what's WRONG in this picture?

WHAT doesn’t belong here . . . hmmmm . . .

Catherine

what's WRONG in this picture?

Ottilia Catherine's pop up estate sale!

Ottilia Catherine's pop up estate sale!

Ottilia Catherine's pop up estate sale!

AND there’s WaY more waiting for space to free up. . .

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OTTILIA CATHERINE's pop up sale

At last~

things are mostly unpacked, cleaned, staged, and tagged.  The space for this sale is FULL! And numerous things are stashed in the wings to fill it back up when space opens up.

TIRED is a fit description and I am dreaming of a hot, sunny beach and a bottomless drink!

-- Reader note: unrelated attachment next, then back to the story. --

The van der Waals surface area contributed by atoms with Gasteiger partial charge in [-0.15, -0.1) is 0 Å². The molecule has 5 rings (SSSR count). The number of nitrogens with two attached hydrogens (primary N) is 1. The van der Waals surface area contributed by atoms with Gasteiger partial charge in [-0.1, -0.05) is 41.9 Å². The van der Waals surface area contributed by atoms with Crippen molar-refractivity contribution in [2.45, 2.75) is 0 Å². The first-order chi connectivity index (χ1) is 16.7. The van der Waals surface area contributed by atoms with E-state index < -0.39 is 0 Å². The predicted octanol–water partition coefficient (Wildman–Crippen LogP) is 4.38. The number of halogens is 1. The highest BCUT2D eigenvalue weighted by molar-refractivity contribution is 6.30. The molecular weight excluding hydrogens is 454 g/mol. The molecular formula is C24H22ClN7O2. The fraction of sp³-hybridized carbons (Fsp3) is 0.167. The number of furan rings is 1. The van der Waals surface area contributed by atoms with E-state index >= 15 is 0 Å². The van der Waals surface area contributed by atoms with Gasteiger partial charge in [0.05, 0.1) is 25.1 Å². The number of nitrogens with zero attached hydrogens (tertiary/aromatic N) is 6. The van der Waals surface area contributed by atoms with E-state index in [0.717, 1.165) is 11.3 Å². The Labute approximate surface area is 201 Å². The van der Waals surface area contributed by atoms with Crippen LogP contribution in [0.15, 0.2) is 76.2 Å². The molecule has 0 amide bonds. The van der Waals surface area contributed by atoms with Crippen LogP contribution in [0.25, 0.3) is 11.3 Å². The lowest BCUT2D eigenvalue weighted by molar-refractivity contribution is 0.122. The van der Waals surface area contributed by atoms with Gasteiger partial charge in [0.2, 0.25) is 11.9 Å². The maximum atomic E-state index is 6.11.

Thought I’d share a couple more of those quick projects to jazz things up for the sale!

A very quick rocker and chair REcover!

using an old mattress pad for upholstery!In the haste of time I guess I forgot BEFORE pictures~again.  The chair got a full on paint job, but the rocker just needed cleaning and polishing.

BOTH needed a new seat and I had to cut wood to fit and start from scratch.

-I used sagless burlap on the chair and

-believe it or not-

an old mattress pad on the rocker!  The soft “patina” and stitching pattern was absolutely perfect for this caned rocker.

You just never know where the best “fabric” can come from  ; D  always keep an open mind!

And BTW-

I dug through a box of old lace & pillow flange tatting we found to use for trim instead of gimp or welting on some of these projects!

just a great old rocker!

just a great old rocker!

sagless burlap and old pillow flange trim

sagless burlap and old pillow flange trim

I forgot to iron out that crease mark in the sagless burlapoooops!
THIS burlap is tightly woven and SOFT!  And, I think, fine on an occasional chair seat.

Catherine